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Re: Sphenochians and birds
Jean-michel BENOIT" <Jean-Michel.BENOIT@gemplus.com> writes:
I was re-reading recently a _quite_ old but interesting book written by the
Cserkases with help from Olson. It spoke of a possible origin of birds
within the sphenosuchians,
This theory (which walker supported for a time) is now widely discredited.
Sphenosuchians like Terrestrisuchus (which you mention) are basal
the fossil called *protoavis*, having elongated forelimbs thus thought to
have had a arboricole ( is this the correct word? ) life but found with no
evidence of feathers.
Protoavis is thought by Chatterjee to possibly arboreal and undoubtedly
volant (i.e. able to fly). The idea that Protoavis is a bird has received
very little support in the paleontological community. The true identity of
Protoavis is still uncertain - it may be made up of bones from more than one
It was thought to be derived from animals like *terretrisuchus* placing the
first bird-like reptiles back to the triassic period.
Even Chatterjee believes birds to have evolved from dinosaurs, not
The text said that embryology showed that the missing fingers in birds were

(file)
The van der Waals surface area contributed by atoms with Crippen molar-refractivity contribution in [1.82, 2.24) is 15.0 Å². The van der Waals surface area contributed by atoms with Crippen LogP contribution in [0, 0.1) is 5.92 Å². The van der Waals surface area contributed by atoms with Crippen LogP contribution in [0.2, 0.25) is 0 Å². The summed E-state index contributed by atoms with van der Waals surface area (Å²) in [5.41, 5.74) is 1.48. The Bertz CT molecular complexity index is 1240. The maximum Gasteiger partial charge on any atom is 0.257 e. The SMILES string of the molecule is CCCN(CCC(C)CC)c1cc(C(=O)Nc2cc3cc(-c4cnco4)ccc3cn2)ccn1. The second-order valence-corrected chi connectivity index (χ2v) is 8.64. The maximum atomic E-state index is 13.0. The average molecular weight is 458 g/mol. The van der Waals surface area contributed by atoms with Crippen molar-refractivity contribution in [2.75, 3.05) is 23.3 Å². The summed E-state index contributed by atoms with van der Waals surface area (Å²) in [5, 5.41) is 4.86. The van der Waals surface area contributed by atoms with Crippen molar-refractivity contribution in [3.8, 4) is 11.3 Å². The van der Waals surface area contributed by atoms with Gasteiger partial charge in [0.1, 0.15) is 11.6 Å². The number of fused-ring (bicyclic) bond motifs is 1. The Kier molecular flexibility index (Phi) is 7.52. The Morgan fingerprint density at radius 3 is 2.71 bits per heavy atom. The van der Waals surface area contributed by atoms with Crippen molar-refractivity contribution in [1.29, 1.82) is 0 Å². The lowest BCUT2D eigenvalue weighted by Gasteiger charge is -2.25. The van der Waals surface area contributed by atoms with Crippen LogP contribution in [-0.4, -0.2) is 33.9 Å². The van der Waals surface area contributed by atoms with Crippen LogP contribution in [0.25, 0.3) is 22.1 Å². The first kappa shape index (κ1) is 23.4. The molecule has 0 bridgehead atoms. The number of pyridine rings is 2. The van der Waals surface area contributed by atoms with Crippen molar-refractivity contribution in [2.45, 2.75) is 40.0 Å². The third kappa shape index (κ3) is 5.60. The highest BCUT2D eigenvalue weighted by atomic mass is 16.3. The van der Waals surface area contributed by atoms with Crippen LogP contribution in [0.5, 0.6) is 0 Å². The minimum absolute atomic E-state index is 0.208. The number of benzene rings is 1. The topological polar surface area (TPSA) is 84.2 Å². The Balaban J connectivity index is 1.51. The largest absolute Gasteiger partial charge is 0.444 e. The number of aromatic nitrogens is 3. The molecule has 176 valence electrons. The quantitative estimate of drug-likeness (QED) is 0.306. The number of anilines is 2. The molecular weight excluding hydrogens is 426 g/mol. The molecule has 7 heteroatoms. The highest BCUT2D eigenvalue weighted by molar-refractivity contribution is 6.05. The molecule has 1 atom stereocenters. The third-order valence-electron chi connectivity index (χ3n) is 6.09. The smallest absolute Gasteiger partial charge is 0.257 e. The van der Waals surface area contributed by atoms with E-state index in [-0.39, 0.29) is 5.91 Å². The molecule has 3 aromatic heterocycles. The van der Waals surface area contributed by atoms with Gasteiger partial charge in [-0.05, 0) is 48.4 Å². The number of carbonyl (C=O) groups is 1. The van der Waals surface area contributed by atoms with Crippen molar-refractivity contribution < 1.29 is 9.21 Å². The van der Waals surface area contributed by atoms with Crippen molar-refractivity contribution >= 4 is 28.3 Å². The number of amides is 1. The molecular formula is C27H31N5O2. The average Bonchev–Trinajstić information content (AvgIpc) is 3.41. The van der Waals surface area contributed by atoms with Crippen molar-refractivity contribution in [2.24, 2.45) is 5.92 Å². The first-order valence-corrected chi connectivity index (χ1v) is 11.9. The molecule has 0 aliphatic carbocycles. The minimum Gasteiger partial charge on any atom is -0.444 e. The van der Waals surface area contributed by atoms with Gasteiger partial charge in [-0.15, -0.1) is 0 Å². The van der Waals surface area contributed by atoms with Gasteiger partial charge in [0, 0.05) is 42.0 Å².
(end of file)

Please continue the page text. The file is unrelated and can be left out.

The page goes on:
not the same as in theropods but were the same to those of crocodilians.
This is probably not correct. Certain opponents of the birds-from-dinosaurs
theory claim that the homology of the fingers differs betewwn theropods and
birds (I-II-III vs II-III-IV). The embryological basis for this in birds is
controversial, but I think it's fair to say that the embryological evidence
is reconcilable with the I-II-III origin of the digits in birds (as in
theropods). There are some recent papers which discuss this.
I'm not very sure I've understood all the scientific explanations but it
seemed very convincing to me. How about this theory? Is it still debated or
has it been abandonned for ever?
It has been largely abandoned, but never say forever!
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